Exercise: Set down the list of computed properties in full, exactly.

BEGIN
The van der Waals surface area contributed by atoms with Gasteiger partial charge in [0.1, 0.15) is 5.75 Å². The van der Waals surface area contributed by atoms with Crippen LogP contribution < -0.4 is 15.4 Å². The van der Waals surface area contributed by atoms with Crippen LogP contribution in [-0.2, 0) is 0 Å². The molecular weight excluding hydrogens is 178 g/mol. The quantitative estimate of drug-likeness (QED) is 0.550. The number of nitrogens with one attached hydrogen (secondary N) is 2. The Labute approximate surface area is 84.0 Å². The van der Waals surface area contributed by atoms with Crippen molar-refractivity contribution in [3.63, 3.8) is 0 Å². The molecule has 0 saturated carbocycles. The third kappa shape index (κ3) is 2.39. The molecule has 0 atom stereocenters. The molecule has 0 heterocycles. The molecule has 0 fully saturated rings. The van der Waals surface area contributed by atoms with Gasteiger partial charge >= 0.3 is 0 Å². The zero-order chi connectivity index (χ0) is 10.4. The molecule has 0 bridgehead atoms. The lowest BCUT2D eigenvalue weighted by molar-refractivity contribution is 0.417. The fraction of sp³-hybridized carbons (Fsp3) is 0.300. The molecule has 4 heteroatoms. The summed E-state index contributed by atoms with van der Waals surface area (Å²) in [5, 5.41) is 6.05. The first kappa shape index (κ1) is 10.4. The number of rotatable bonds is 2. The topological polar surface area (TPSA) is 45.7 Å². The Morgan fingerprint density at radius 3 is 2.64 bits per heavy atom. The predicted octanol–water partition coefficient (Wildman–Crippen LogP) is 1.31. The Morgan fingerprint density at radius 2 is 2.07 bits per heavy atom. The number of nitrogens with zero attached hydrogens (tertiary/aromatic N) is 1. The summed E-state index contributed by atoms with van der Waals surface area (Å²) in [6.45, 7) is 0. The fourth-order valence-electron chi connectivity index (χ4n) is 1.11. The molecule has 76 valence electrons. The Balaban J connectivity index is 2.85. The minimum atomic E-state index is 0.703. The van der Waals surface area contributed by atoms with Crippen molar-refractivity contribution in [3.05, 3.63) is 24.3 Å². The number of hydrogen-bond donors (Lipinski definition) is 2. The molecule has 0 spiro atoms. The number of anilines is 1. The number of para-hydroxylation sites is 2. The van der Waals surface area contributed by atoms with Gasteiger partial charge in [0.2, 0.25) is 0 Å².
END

The van der Waals surface area contributed by atoms with Gasteiger partial charge in [0.1, 0.15) is 5.75 Å². The van der Waals surface area contributed by atoms with Crippen LogP contribution < -0.4 is 15.4 Å². The van der Waals surface area contributed by atoms with Crippen LogP contribution in [-0.2, 0) is 0 Å². The molecular weight excluding hydrogens is 178 g/mol. The quantitative estimate of drug-likeness (QED) is 0.550. The number of nitrogens with one attached hydrogen (secondary N) is 2. The Labute approximate surface area is 84.0 Å². The van der Waals surface area contributed by atoms with Crippen molar-refractivity contribution in [3.63, 3.8) is 0 Å². The molecule has 0 saturated carbocycles. The third kappa shape index (κ3) is 2.39. The molecule has 0 atom stereocenters. The molecule has 0 heterocycles. The molecule has 0 fully saturated rings. The van der Waals surface area contributed by atoms with Gasteiger partial charge >= 0.3 is 0 Å². The zero-order chi connectivity index (χ0) is 10.4. The molecule has 0 bridgehead atoms. The lowest BCUT2D eigenvalue weighted by molar-refractivity contribution is 0.417. The fraction of sp³-hybridized carbons (Fsp3) is 0.300. The molecule has 4 heteroatoms. The summed E-state index contributed by atoms with van der Waals surface area (Å²) in [5, 5.41) is 6.05. The first kappa shape index (κ1) is 10.4. The number of rotatable bonds is 2. The topological polar surface area (TPSA) is 45.7 Å². The Morgan fingerprint density at radius 3 is 2.64 bits per heavy atom. The predicted octanol–water partition coefficient (Wildman–Crippen LogP) is 1.31. The Morgan fingerprint density at radius 2 is 2.07 bits per heavy atom. The number of nitrogens with zero attached hydrogens (tertiary/aromatic N) is 1. The summed E-state index contributed by atoms with van der Waals surface area (Å²) in [6.45, 7) is 0. The fourth-order valence-electron chi connectivity index (χ4n) is 1.11. The molecule has 76 valence electrons. The Balaban J connectivity index is 2.85. The minimum atomic E-state index is 0.703. The van der Waals surface area contributed by atoms with Crippen molar-refractivity contribution in [3.05, 3.63) is 24.3 Å². The number of hydrogen-bond donors (Lipinski definition) is 2. The molecule has 0 spiro atoms. The number of anilines is 1. The number of para-hydroxylation sites is 2. The van der Waals surface area contributed by atoms with Gasteiger partial charge in [0.2, 0.25) is 0 Å².